Turn off the heat. Fluff gently and plate. Garnish with fresh grated coconut and a squeeze of lemon juice.
Finger licking good!!
Now when I make this next I will post a picture.
Update: Ok I felt the urge to have Kande Pohe for tonight’s dinner. So here is a picture. I am certain to enjoy it for breakfast as well. The measurement of 1 cup poha per person is too much for one meal. But carried over to another meal thats super good! I will also have some stir fried bok choy greens made in the same kadhai after the poha was done, and some cooked and sliced beetroot for salad. My family will add some haldiram sev on the poha for extra crunch! And we will all have some chaas to round off this meal.
2. Cheela/ Pudla
These are essentially crepes but in the Indian style.
1/2 cup sieved garbanzo bean (Besan) flour.
Water to form a thin batter
1T plain yogurt
1/2 t ginger garlic paste
1/4 or less green chili crushed
2 t heated oil *
salt to taste
chopped cilantro (two sprigs)
some ‘masala’ from a readymade pickle
mix the ingredients together except oil. Heat oil in a separate pan and add about 1 to 2 t of the hot oil onto the batter. It will sizzle. Use a whisk to stir thoroughly. The batter should be pouring consistency.
Let the batter soak for about half an hour if possible.
On a hot griddle, pour a ladle full of the batter. Turn the griddle with your wrist to spread the batter around. Cook on moderate to high flame. Flip the crepe when all the sides look like they are ready. You can add a little oil to the sides of the frying pan to make the edges crispy.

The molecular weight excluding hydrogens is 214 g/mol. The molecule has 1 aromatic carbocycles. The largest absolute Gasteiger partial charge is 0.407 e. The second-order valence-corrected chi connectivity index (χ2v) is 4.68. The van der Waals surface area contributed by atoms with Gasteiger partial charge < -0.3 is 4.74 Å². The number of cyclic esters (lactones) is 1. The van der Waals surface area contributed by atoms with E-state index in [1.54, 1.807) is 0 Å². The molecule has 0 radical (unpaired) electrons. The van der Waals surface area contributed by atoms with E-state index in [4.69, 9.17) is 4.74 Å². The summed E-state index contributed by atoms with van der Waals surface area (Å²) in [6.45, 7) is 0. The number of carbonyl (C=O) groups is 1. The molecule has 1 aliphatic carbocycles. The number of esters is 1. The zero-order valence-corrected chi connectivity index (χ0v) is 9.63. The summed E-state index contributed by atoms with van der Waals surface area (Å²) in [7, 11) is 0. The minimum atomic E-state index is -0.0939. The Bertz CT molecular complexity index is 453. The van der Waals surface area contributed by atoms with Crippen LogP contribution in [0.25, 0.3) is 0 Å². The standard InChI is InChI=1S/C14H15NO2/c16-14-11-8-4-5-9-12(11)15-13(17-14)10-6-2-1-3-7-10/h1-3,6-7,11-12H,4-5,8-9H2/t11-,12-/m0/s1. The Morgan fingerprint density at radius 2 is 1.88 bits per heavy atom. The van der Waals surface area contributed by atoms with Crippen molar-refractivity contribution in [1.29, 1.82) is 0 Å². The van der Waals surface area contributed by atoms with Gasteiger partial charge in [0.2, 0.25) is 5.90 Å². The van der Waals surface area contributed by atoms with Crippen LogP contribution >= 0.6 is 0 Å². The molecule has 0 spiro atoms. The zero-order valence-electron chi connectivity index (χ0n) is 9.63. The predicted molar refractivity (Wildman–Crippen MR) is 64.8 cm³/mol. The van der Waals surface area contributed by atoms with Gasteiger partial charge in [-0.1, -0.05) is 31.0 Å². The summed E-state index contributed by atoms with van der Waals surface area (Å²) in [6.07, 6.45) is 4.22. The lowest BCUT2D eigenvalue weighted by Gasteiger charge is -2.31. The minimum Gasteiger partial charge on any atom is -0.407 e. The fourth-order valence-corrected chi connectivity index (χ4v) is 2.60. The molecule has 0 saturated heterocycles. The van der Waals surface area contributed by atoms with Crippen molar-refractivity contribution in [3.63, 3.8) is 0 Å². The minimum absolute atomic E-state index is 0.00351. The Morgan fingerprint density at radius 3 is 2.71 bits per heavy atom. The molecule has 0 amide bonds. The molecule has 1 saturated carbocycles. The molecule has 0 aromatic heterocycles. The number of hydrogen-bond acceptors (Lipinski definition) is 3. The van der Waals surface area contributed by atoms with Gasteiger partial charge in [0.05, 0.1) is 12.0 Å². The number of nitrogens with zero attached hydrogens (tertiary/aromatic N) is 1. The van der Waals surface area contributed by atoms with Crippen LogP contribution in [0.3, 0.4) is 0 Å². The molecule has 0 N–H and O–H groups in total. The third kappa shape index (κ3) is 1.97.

In my home we usually have a Besan cheela with some yogurt its a quick and filling breakfast. You can have a small salad or fruit with it to make it more complete. Or fill the center of the cheela with some cottage cheese and fold for added creaminess!
3. Masala Toast :
1 slice of bread (your choice) toasted
1/2 small red onion minced
1 medium roma tomato diced (or whatever you have)
cilantro (few leaves)
1/8 t cumin (optional)
1/4 t chaat masala ( available in stores)
1 inch cube paneer
1 T peanut oil
pinch turmeric (optional)
Heat the oil in a pan and saute the onions. Add the tomato and cook down to mush. Crumble the paneer and add the dry spices. Stir for a few seconds to warm the paneer. Add the cilantro and though I have not written it as an ingredient, I like a few drops of lemon juice. Do not overcook paneer.
I started this topic because someone asked for Indian recipes on the new forum. I don’t think they have seen any yet. I hope they find this useful. I am enjoying it.
I will add recipes to the list slowly. I have to however add that after a certain ‘age’ I have now resorted to having to make sure I have three things for breakfast besides coffee: a glass of water, a small portion of fruit and a small portion of some protein not necessarily meat.